Handgrip strength Is associated with specific aspects of vascular function in individuals with metabolic syndrome


Background: Metabolic syndrome (MetS) is a disorder associated with an increased risk for the development of diabetes mellitus and its complications. Lower isometric handgrip strength (HGS) is associated with an increased risk of cardiometabolic diseases. However, the association between HGS and arterial stiffness parameters, which are considered the predictors of morbidity and mortality in individuals with MetS, is not well defined. Objective: To determine the association between HGS and HGS asymmetry on components of vascular function in adults with MetS. Methods: We measured handgrip strength normalized to bodyweight (HGS/kg), HGS asymmetry, body composition, blood glucose, lipid profile, blood pressure, pulse wave velocity (PWV), reflection coefficient (RC), augmentation index @75 bpm (AIx@75) and peripheral vascular resistance (PVR) in 55 adults with a diagnosis of MetS between 25 and 54 years old. Results: Mean age was 43.1 7.0 years, 56.3% were females. HGS/kg was negatively correlated with AIx@75 (r = -0.440), p < 0.05, but these associations were not significant after adjusting for age and sex. However, when interaction effects between sex, HGS/kg and age were examined, we observed an inverse relationship between HGS/kg and AIx@75 in the older adults in the sample, whereas in the younger adults, a weak direct association was found. We also found a significant association between HGS asymmetry and PVR (beta = 30, 95% CI = 7.02; 54.2; p <0.012). Conclusions: Our findings suggest that in people with MetS, maintaining muscle strength may have an increasingly important role in older age in the attenuation of age-related increases in AIx@75—a marker of vascular stiffness—and that a higher HGS asymmetry could be associated with a greater vascular resistance.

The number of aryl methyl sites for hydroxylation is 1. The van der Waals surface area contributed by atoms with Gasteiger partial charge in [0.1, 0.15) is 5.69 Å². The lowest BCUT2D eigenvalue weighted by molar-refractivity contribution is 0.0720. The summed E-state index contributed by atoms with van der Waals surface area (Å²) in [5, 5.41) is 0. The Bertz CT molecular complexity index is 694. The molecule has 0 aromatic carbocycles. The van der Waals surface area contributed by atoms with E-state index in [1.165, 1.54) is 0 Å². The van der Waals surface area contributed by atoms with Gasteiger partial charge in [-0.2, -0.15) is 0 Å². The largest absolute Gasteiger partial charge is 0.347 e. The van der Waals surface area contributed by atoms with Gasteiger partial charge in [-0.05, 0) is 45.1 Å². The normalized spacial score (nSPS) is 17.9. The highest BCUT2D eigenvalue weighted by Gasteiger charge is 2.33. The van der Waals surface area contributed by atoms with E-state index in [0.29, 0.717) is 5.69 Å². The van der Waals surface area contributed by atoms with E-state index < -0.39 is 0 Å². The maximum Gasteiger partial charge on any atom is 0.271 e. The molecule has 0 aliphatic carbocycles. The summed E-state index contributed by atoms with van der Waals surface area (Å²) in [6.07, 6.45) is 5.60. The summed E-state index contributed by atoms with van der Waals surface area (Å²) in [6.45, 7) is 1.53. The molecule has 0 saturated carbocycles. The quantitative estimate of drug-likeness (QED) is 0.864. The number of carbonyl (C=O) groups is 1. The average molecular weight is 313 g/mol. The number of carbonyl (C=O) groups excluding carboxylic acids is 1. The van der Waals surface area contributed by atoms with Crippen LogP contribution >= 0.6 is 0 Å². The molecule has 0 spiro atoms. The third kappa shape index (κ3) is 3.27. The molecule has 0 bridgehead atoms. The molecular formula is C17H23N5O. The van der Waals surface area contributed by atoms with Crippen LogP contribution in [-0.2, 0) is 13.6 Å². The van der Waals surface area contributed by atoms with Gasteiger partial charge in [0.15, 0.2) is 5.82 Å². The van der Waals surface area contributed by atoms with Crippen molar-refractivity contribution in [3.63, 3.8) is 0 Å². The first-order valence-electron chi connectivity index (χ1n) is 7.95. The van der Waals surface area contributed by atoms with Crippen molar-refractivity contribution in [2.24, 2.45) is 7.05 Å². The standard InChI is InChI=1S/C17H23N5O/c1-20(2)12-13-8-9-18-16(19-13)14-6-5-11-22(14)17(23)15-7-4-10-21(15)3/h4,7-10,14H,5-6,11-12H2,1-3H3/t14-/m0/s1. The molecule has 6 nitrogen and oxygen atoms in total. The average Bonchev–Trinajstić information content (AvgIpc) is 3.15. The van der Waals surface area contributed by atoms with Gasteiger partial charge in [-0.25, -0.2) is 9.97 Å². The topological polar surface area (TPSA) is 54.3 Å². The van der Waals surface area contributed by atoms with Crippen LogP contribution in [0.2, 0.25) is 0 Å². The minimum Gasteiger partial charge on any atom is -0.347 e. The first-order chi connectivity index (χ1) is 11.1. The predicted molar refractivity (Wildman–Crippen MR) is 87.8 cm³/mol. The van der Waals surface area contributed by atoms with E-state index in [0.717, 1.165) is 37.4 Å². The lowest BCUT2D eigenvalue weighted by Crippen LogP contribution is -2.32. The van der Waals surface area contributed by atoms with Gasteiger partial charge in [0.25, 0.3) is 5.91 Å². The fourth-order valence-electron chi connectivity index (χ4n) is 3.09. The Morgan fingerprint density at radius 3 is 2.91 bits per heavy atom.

Palabras clave

Handgrip, Metabolic syndrome, Blood pressure, Isometric strength, Vascular stiffness, Muscle strength dynamometer